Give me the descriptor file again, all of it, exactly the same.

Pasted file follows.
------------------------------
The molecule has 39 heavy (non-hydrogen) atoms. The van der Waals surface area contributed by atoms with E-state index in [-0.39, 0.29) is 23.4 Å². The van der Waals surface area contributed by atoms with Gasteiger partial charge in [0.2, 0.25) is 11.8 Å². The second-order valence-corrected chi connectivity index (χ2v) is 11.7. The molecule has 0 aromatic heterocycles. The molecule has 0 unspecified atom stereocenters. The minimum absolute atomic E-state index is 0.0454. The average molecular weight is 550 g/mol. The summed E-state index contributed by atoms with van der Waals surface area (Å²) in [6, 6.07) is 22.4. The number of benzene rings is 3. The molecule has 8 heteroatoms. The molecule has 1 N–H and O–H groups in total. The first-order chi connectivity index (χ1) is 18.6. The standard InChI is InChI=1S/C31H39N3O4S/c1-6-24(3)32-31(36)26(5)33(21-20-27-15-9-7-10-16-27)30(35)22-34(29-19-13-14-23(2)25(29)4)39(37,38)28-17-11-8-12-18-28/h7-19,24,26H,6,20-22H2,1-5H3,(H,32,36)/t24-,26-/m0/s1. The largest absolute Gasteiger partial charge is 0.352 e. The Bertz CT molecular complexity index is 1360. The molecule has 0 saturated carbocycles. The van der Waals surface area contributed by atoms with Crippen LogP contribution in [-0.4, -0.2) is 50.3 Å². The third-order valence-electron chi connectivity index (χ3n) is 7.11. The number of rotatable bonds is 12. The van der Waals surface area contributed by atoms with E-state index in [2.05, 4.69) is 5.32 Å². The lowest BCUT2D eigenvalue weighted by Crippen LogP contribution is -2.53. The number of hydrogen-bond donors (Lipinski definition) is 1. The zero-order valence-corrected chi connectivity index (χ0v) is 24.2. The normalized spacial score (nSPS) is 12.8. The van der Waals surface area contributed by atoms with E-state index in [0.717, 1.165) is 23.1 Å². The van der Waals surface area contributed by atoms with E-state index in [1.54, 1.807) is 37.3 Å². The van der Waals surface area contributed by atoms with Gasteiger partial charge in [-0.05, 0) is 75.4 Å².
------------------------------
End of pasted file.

The molecule has 39 heavy (non-hydrogen) atoms. The van der Waals surface area contributed by atoms with E-state index in [-0.39, 0.29) is 23.4 Å². The van der Waals surface area contributed by atoms with Gasteiger partial charge in [0.2, 0.25) is 11.8 Å². The second-order valence-corrected chi connectivity index (χ2v) is 11.7. The molecule has 0 aromatic heterocycles. The molecule has 0 unspecified atom stereocenters. The minimum absolute atomic E-state index is 0.0454. The average molecular weight is 550 g/mol. The summed E-state index contributed by atoms with van der Waals surface area (Å²) in [6, 6.07) is 22.4. The number of benzene rings is 3. The molecule has 8 heteroatoms. The molecule has 1 N–H and O–H groups in total. The first-order chi connectivity index (χ1) is 18.6. The standard InChI is InChI=1S/C31H39N3O4S/c1-6-24(3)32-31(36)26(5)33(21-20-27-15-9-7-10-16-27)30(35)22-34(29-19-13-14-23(2)25(29)4)39(37,38)28-17-11-8-12-18-28/h7-19,24,26H,6,20-22H2,1-5H3,(H,32,36)/t24-,26-/m0/s1. The largest absolute Gasteiger partial charge is 0.352 e. The Bertz CT molecular complexity index is 1360. The molecule has 0 saturated carbocycles. The van der Waals surface area contributed by atoms with Crippen LogP contribution in [-0.4, -0.2) is 50.3 Å². The third-order valence-electron chi connectivity index (χ3n) is 7.11. The number of rotatable bonds is 12. The van der Waals surface area contributed by atoms with E-state index in [2.05, 4.69) is 5.32 Å². The lowest BCUT2D eigenvalue weighted by Crippen LogP contribution is -2.53. The number of hydrogen-bond donors (Lipinski definition) is 1. The zero-order valence-corrected chi connectivity index (χ0v) is 24.2. The normalized spacial score (nSPS) is 12.8. The van der Waals surface area contributed by atoms with E-state index in [0.717, 1.165) is 23.1 Å². The van der Waals surface area contributed by atoms with E-state index in [1.54, 1.807) is 37.3 Å². The van der Waals surface area contributed by atoms with Gasteiger partial charge in [-0.05, 0) is 75.4 Å².